Glimpse | A Grave Situation
During World War I, families who hadn't heard from their loved ones in awhile assumed they were dead. In Eau Claire, many families moved away. When these soldiers returned from the war, their families were gone, and so, many would work at the "poor farm," a farm that sustained the asylum nearby. In exchange for their labor, the men would get free room and board. And when they died, they were buried in the "paupers' cemetery," on Mesa Ridge Drive on the northwest side of Eau Claire. This story is one of the reasons why Betty Holmes got involved in the rejuvenation of the Paupers' Cemetery, now renamed the Eau Claire County Old Orchard Cemetery.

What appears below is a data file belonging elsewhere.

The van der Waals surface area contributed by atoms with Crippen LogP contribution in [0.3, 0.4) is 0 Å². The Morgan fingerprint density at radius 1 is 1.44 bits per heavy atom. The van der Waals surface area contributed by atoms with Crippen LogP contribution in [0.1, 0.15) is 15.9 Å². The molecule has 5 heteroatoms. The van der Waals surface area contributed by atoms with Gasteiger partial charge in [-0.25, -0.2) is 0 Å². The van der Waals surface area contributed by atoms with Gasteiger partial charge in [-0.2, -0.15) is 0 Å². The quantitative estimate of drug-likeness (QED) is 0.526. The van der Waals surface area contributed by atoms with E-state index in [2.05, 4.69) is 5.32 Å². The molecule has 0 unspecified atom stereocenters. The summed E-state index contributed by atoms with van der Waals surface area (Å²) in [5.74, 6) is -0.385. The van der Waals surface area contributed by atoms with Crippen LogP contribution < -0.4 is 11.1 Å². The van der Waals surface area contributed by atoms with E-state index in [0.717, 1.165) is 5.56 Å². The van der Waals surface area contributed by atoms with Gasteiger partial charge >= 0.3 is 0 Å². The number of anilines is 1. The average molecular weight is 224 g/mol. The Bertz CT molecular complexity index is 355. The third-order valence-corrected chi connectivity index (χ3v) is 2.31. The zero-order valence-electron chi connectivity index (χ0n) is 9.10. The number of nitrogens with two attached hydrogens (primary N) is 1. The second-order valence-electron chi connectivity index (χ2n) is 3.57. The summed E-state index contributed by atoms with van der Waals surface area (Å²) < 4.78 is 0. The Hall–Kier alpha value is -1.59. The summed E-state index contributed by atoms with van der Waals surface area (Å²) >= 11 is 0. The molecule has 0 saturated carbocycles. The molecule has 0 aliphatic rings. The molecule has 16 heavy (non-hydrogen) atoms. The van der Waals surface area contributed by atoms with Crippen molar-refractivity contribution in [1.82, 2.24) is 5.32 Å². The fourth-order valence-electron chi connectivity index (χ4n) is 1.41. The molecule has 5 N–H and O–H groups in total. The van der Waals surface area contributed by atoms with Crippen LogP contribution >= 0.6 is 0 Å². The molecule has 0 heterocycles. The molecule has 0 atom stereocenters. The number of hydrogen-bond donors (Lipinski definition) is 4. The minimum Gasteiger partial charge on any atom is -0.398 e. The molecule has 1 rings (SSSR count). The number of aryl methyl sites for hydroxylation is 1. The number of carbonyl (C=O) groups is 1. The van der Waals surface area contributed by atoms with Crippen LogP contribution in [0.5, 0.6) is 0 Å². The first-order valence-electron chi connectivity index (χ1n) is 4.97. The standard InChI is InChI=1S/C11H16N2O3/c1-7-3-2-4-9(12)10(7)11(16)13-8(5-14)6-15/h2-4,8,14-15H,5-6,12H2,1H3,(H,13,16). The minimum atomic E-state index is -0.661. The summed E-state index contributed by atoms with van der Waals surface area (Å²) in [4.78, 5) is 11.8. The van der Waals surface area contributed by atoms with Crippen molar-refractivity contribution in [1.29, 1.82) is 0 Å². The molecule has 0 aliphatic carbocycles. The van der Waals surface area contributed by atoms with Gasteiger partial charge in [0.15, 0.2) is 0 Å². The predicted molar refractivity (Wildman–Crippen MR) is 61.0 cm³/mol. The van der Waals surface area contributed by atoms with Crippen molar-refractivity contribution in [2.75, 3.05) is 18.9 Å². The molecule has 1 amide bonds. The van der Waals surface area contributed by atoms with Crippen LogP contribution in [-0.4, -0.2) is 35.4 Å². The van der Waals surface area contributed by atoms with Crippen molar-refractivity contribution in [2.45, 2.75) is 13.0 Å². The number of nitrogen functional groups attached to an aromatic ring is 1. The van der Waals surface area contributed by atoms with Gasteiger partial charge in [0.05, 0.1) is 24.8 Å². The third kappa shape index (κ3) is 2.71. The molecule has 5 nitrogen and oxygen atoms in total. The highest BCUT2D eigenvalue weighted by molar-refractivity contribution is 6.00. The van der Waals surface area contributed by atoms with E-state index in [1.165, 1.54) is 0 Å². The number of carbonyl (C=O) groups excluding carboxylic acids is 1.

So far, the area has been cleared of underbrush, dead trees, and shrubbery covering the graveyard, thanks to the help of Eau Claire County Parks, Recreation and Forestry. But, the area still needs work. Holmes would like to put up a decorative fence, flowers, and an entrance. "This is sacred ground," said Holmes, and she wants it to look that way.
Holmes took on this project to "have something else to think about." She was in the process of retiring when she was forced to move for the construction of the North Crossing. "With all the stress in moving, I needed something to relieve the stress." And so, she took on the Paupers' Cemetery. "It's hard to explain. It just felt like these people were lost and needed to be found."